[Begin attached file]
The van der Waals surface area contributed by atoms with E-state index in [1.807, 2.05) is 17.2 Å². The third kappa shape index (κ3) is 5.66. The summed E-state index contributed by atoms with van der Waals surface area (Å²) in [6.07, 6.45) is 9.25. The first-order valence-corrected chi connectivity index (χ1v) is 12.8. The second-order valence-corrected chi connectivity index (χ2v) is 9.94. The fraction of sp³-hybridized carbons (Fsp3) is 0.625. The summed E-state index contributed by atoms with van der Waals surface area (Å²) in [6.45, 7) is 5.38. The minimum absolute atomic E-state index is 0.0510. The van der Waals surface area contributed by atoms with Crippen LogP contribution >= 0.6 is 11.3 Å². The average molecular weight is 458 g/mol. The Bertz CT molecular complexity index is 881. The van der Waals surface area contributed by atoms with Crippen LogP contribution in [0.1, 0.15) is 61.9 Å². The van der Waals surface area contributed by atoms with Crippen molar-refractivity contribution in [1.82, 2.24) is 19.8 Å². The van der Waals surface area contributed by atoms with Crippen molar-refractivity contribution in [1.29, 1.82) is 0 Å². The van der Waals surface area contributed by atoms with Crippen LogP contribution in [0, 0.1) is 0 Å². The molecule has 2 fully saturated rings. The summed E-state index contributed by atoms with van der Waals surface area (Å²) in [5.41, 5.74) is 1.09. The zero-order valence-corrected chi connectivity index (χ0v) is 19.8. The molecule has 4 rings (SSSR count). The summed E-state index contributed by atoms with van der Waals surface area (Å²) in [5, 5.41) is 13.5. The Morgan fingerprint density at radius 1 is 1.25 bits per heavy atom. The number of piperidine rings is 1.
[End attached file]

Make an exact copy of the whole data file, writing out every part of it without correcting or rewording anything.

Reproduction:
The van der Waals surface area contributed by atoms with E-state index in [1.807, 2.05) is 17.2 Å². The third kappa shape index (κ3) is 5.66. The summed E-state index contributed by atoms with van der Waals surface area (Å²) in [6.07, 6.45) is 9.25. The first-order valence-corrected chi connectivity index (χ1v) is 12.8. The second-order valence-corrected chi connectivity index (χ2v) is 9.94. The fraction of sp³-hybridized carbons (Fsp3) is 0.625. The summed E-state index contributed by atoms with van der Waals surface area (Å²) in [6.45, 7) is 5.38. The minimum absolute atomic E-state index is 0.0510. The van der Waals surface area contributed by atoms with Crippen LogP contribution >= 0.6 is 11.3 Å². The average molecular weight is 458 g/mol. The Bertz CT molecular complexity index is 881. The van der Waals surface area contributed by atoms with Crippen LogP contribution in [0.1, 0.15) is 61.9 Å². The van der Waals surface area contributed by atoms with Crippen molar-refractivity contribution in [1.82, 2.24) is 19.8 Å². The van der Waals surface area contributed by atoms with Crippen molar-refractivity contribution in [1.29, 1.82) is 0 Å². The van der Waals surface area contributed by atoms with Crippen LogP contribution in [0, 0.1) is 0 Å². The molecule has 2 fully saturated rings. The summed E-state index contributed by atoms with van der Waals surface area (Å²) in [5.41, 5.74) is 1.09. The zero-order valence-corrected chi connectivity index (χ0v) is 19.8. The molecule has 4 rings (SSSR count). The summed E-state index contributed by atoms with van der Waals surface area (Å²) in [5, 5.41) is 13.5. The Morgan fingerprint density at radius 1 is 1.25 bits per heavy atom. The number of piperidine rings is 1.